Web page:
We all know that we have to activate emotions in order to create customer relationships and preference – also when it comes to B2B. Fine in theory, but in practice products, activities and communication often become somewhat aloof and robotic, and this obviously affects our brand experience and desire to engage and buy.
Inspired by a full day in the great company of Martin Lindstrøm (Small Data Symposium in Copenhagen), I’ll zoom in on the value of humanising brands. We are very aware of not forgetting the human dimension in the excitement over the endless opportunities for automating services and communication – especially in connection with customer service and written communication. But what about all the other elements that make up the total brand experience?
There are many ways to give brands a human touch, but it often is the small symbols that generate emotions, true customer engagement and loyalty. Lindstrøm showed a couple of examples, which made even this audience of professional marketeers coo: “Oh, so cute”:
- When your Mini is returned from the body-shop with a note on the dashboard saying “I’ve missed you!”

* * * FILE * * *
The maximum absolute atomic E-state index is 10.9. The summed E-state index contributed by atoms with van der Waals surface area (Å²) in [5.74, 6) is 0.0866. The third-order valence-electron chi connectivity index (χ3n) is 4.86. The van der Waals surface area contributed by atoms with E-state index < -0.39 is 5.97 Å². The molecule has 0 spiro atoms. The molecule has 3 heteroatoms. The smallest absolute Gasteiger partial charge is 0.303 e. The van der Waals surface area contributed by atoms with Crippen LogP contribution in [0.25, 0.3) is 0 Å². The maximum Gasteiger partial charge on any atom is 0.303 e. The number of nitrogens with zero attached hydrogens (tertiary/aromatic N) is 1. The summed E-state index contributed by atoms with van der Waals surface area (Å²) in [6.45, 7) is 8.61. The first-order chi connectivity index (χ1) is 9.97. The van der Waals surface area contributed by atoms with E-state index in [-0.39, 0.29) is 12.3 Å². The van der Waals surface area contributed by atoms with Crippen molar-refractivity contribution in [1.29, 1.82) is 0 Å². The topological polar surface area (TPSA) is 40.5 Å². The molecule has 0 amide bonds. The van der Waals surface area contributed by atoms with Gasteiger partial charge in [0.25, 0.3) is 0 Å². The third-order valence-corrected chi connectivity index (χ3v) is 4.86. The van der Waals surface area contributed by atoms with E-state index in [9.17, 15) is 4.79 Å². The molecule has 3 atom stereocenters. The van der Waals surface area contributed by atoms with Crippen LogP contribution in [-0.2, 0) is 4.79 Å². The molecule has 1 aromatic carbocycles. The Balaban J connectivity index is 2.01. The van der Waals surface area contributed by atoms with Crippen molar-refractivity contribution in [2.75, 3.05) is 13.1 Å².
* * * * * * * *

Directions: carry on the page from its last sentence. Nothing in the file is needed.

- When Roomba, the robot hoover, says “Oops” upon its light collisions with you or the furniture
- When the toy store has a big door for grown ups and a small one for kids
It sounds simple
It sounds simple, but often the simple stuff is the hardest to come up with.
I’ve given it a go for household appliances:
- These products are loyal housemaids, so why make them so dull, clean and impersonal in their visual design? And what about sound design – why doesn’t my washing machine play “We are the champions” when it’s done, instead of 3 long piercing beeps?
- Delivery often happens in a brown box by the door. Why not add a big brightly coloured bow and a card saying something like: “Congratulation on your new best maid!”?
- Follow up and inspiration, I’ve never actually experienced – but how about tips on how to make your teenager best friends with new Mr. Washer?
- Service. And when Mr. Washer falls ill, it would be nice if you could book a technician to come at 7-8 am, 6-7 pm or even on the weekend, instead of having to take out a plus 4 hour slot during work time.
There really is plenty opportunity for humanising brands and improving the cuteness factor, and not only for household appliances.